Among the problems that haunt DHEC is its failure to address long-standing threats that small communities face when it comes to drinking water. This includes a neighborhood in Columbia that waited for 20 years to get safe drinking water. The State reported that while many small drinking water systems have long been in violation of safe drinking water laws, fines have been low and the problems have lingered.

Critics also attacked the agency for not releasing information quickly that could have helped people understand where outbreaks were taking place during the coronavirus epidemic in 2020. The pandemic saw the departing director of the departments leave, and the board didn’t find a permanent chief for months. Instead, an interim director was appointed. Under Simmers’ leadership, the agency fought the coronavirus pandemic more aggressively.

How would a DHEC be broken up?

This year, the powerful led by Sen. Harvey Peeler,A Cherokee County Republican, whose family owned a well known dairy, pushed the legislation through all committees quickly and was eventually approved.

But environmentalists as well as health care advocates were disappointed that they weren’t given the opportunity to speak at Senate hearings. The House expressed appreciation Tuesday for giving them a full hearing.

Peelers’ plan would see the DHECs environmental department become its own agency and answer directly to the governor, rather than an appointed board. The Department of Agriculture would take some of the DHEC’s environmental duties. Other duties from the S.C. Department of Natural Resources, including water research, would go to DHEC.

The DHEC’s health side, which has more than 2,000 employees, would be merged with the S.C. Department of Mental Health and Department of Alcohol and Other Drug Abuse Services. The new department would also have about 6,000 employees.

Many support the idea of separating DHECs environment and health, but the proposal to create a large health agency that covers mental health is a different matter. According to estimates, it could cost $18million upfront to dismantle the agency.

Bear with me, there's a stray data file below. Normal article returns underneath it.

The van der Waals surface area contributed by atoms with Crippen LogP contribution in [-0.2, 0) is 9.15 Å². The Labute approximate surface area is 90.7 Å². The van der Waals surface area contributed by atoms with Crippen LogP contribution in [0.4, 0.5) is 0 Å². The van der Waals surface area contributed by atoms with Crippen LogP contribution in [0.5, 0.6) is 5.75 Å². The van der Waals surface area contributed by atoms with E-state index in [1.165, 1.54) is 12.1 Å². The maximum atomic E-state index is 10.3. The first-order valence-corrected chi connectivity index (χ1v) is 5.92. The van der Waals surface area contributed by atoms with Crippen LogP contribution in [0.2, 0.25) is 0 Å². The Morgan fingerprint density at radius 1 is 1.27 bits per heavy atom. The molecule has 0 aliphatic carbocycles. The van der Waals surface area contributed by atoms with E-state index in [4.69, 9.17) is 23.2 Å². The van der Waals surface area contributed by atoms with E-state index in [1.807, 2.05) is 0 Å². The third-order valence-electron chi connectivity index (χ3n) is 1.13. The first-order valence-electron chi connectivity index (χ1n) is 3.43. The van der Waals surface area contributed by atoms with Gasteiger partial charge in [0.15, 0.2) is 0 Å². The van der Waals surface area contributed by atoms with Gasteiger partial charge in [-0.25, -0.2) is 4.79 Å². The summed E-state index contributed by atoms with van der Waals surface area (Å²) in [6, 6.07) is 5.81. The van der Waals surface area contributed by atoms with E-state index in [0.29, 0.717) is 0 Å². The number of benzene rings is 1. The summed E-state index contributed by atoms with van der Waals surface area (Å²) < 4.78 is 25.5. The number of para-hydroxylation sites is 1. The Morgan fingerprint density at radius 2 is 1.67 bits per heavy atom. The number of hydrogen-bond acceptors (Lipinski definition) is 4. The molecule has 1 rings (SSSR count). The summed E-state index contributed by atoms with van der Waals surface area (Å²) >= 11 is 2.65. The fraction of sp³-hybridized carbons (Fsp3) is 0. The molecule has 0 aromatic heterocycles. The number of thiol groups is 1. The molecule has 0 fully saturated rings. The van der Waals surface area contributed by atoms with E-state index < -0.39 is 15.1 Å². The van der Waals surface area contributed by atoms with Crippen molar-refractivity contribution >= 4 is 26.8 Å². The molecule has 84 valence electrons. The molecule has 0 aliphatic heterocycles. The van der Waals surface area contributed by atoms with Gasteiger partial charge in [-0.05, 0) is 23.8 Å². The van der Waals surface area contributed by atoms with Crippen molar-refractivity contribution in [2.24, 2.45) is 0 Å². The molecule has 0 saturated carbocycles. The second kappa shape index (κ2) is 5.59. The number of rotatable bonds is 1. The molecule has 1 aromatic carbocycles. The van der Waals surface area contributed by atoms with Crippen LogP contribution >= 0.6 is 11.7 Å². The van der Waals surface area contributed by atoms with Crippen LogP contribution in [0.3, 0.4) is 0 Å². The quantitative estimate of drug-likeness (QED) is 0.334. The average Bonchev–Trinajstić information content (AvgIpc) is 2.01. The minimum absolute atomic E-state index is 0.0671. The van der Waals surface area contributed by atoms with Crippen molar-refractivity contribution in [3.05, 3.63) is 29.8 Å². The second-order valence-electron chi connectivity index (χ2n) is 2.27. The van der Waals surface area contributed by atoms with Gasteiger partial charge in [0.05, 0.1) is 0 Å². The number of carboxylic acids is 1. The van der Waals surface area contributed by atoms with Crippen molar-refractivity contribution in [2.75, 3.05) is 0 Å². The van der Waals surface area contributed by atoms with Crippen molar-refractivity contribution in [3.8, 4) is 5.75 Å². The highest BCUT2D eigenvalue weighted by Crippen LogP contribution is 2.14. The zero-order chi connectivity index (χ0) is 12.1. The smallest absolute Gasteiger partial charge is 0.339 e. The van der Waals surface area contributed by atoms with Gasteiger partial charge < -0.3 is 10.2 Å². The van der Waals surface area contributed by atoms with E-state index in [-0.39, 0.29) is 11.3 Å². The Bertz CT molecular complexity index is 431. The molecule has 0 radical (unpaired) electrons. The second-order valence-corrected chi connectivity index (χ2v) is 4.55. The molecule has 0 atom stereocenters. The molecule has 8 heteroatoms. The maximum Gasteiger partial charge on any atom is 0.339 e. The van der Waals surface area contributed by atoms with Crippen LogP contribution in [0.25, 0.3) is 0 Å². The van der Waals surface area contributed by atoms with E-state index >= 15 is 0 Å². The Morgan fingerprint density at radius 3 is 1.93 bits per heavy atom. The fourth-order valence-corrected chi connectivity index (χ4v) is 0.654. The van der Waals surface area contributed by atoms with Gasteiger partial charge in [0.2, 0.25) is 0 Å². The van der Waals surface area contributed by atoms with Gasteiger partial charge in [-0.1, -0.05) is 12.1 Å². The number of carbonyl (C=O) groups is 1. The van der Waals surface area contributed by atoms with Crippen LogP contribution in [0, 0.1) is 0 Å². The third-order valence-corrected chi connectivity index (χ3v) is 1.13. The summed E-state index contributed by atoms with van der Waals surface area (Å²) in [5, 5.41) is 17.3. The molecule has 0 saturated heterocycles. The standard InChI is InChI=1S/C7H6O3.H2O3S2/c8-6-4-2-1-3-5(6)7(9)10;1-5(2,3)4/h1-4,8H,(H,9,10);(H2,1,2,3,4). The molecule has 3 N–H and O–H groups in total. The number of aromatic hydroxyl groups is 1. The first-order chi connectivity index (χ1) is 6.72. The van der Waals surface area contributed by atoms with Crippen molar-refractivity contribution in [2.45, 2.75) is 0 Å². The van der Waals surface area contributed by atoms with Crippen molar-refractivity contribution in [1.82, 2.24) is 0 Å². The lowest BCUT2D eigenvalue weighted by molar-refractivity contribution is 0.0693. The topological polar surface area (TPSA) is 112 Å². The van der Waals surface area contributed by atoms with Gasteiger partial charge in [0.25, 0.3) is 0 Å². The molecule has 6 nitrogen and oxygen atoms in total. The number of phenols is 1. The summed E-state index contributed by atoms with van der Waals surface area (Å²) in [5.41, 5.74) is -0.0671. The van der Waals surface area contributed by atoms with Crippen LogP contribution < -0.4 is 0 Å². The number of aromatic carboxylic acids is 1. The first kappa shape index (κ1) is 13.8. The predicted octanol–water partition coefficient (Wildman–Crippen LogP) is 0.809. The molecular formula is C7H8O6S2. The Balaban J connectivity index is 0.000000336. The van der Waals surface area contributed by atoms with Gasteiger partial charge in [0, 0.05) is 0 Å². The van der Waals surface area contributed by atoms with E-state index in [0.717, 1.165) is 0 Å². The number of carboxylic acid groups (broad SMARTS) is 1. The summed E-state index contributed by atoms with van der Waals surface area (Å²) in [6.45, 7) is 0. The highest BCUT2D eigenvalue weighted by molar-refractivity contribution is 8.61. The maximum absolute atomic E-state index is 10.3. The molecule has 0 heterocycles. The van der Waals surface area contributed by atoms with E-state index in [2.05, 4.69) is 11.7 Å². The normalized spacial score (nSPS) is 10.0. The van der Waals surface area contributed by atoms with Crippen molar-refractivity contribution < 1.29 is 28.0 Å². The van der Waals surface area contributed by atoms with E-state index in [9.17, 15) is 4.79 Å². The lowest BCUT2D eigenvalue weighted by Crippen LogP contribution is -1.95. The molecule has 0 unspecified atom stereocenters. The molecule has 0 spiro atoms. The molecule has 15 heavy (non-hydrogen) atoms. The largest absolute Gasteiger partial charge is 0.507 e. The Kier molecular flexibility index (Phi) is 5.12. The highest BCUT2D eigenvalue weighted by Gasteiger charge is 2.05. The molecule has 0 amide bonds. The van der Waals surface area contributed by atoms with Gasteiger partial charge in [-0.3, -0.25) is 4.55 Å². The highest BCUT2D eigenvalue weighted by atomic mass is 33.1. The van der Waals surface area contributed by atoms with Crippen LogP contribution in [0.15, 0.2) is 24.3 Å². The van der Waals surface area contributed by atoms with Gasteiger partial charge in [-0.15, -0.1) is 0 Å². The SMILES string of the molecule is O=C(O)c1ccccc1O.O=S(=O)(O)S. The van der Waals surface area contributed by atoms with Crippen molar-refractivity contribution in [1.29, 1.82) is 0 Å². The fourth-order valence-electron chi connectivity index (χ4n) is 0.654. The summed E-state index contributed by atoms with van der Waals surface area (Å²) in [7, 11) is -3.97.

You are creating a mega-department,” said Bill Lindsey before the meeting. He is president of the National Alliance on Mental Illness (South Carolina). This is unacceptable to me.

Environmentalists have also called for caution. John Tynan (director of Conservation Voters of South Carolina) stated that environmental protection oversight is still a concern.

The plan shifts some duties away from the S.C. Department of Natural Resources to DHEC. Critics say that this could lead to the loss of healthy checks and balances between these agencies. The restructuring would also result in the board being disbanded, which could lead to concerns about the right to appeal environmental permits to DHEC boards.

Tuesday’s hearing saw the S.C. Farm Bureau as the only group to support DHEC being split. A representative from the agency stated that he needed to learn more about the amendment.

The Farm Bureau wants states to have oversight over water that farmers need to irrigate. This should be done from one agency instead of two. The Farm Bureau is a proponent of less regulation for farms that need to grow food crops for people’s tables.

Harry Ott, president of Bureau, stated that Farm Bureau and the agricultural community are concerned about the need for water to be located under one agency. DNR does another part, while DHEC is doing part. Of course, they don’t always agree.

Ott stated that we need a one stop shop.

This story was originally published in April 26, 2022, 9:12 PM

Profile Image of Sammy Fretwell

Since 1995, Sammy Fretwell has been covering the environment beat at The State. He covers a wide range of topics, including wildlife and climate change. He has been awarded many awards, including the S.C. Press Association’s Journalist of Year in 2017. Fretwell, a University of South Carolina grad, grew up in Anderson County. Contact Fretwell at 803 771 8537